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ON THE DEATH OF
SIR JAMES HUNTER BLAIR.
THE lamp of day with ill-presaging glare,
Dim, cloudy, sunk beneath the western wave; Th' inconstant blast howl'd thro' the darkening air, And hollow whistled in the rocky cave.
Lone as I wander'd by each cliff and dell,
Once the lov'd haunts of Scotia's royal train ;* Or mus'd where limpid streams once hallow'd well,† Or mould'ring ruins mark the sacred fane.‡
Th' increasing blast roared round the beetling rocks,
The groaning trees untimely shed their locks,
The paly moon rose in the livid east,
And 'mong the cliffs disclos'd a stately form, In weeds of woe that frantic beat her breast, And mix'd her wailings with the raving storm.
Wild to my heart the filial pulses glow,
'Twas Caledonia's trophied shield I view'd: Her form majestic droop'd in pensive woe,
The lightning of her eye in tears imbued.
Revers'd that spear, redoubtable in war,
And brav'd the mighty monarchs of the world.
My patriot son fills an untimely grave!"
With accents wild and lifted arms-she cried; "Low lies the hand that oft was stretch'd to save, Low lies the heart that swell'd with honest pride.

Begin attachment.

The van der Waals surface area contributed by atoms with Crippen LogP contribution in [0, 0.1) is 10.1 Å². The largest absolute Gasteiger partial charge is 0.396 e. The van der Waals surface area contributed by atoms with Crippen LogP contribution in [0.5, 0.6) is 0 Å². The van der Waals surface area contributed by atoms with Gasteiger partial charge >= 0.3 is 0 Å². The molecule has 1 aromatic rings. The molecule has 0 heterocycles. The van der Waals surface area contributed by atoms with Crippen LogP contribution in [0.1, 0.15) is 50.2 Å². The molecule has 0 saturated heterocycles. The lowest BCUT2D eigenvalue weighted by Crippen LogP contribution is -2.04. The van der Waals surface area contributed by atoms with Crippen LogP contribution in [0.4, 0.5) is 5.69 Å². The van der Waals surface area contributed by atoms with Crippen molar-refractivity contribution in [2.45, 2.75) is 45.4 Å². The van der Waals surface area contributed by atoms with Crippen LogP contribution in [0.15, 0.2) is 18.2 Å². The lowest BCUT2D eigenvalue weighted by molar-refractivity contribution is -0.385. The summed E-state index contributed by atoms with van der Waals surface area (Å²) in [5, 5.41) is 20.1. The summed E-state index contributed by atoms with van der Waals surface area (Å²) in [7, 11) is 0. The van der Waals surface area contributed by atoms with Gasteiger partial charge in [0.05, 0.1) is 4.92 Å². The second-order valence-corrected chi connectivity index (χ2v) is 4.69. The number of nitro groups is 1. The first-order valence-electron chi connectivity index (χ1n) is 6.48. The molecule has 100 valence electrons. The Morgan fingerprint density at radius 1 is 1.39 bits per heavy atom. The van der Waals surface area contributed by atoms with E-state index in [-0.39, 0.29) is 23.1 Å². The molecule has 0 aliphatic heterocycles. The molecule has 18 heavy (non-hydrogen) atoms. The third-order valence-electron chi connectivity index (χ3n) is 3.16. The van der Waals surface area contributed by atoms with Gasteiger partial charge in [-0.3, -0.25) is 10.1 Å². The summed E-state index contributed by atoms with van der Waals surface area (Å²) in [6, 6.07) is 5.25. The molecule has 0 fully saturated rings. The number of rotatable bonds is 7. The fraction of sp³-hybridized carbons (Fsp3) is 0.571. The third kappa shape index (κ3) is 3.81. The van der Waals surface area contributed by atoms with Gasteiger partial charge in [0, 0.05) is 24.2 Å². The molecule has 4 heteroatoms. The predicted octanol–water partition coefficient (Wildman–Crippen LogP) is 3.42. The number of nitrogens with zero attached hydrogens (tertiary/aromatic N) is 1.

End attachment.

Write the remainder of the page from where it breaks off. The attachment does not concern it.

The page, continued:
"A weeping country joins a widow's tear,
The helpless poor mix with the orphan's cry; The drooping arts surround their patron's bier, And grateful science heaves the heart-felt sigh!
"I saw my sons resume their ancient fire;
My patriot falls, but shall he lie unsung, While empty greatness saves a worthless name! No; every muse shall join her tuneful tongue, And future ages hear his growing fame.
"And I will join a mother's tender cares,
Thro' future times to make his virtue last; That distant years may boast of other Blairs!"She said, and vanish'd with the sweeping blast.
In one of the Poet's memorandum-books I once saw these verses written with a pencil: he intimated that he had just composed them, and noted them down lest they should escape from his memory. No alterations appeared in any of the lines, and I remember enough of them to enable me to say that they differed in nothing from the printed copy. They were admitted into the first Liverpool edition, but excluded from others: I now replace them among the works of Burns. The observations which were made on his English compositions apply forcibly to these verses: the sentiments are natural, but the language is too cumbrous-the Poet labours, but not very successfully.
TO HUGH PARKER.
In this strange land, this uncouth clime,
A land that prose did never view it,
Except when drunk he stacher't thro' it;
Here, ambush'd by the chimla cheek,
I hear a wheel thrum i' the neuk,
I hear it-for in vain I leuk.-
Jenny, my Pegasean pride!
Dowie she saunters down Nithside,
And ay a westlin leuk she throws,
Thou bure the Bard through many a shire?
But till we meet and weet our whistle,
Tak this excuse for nae epistle.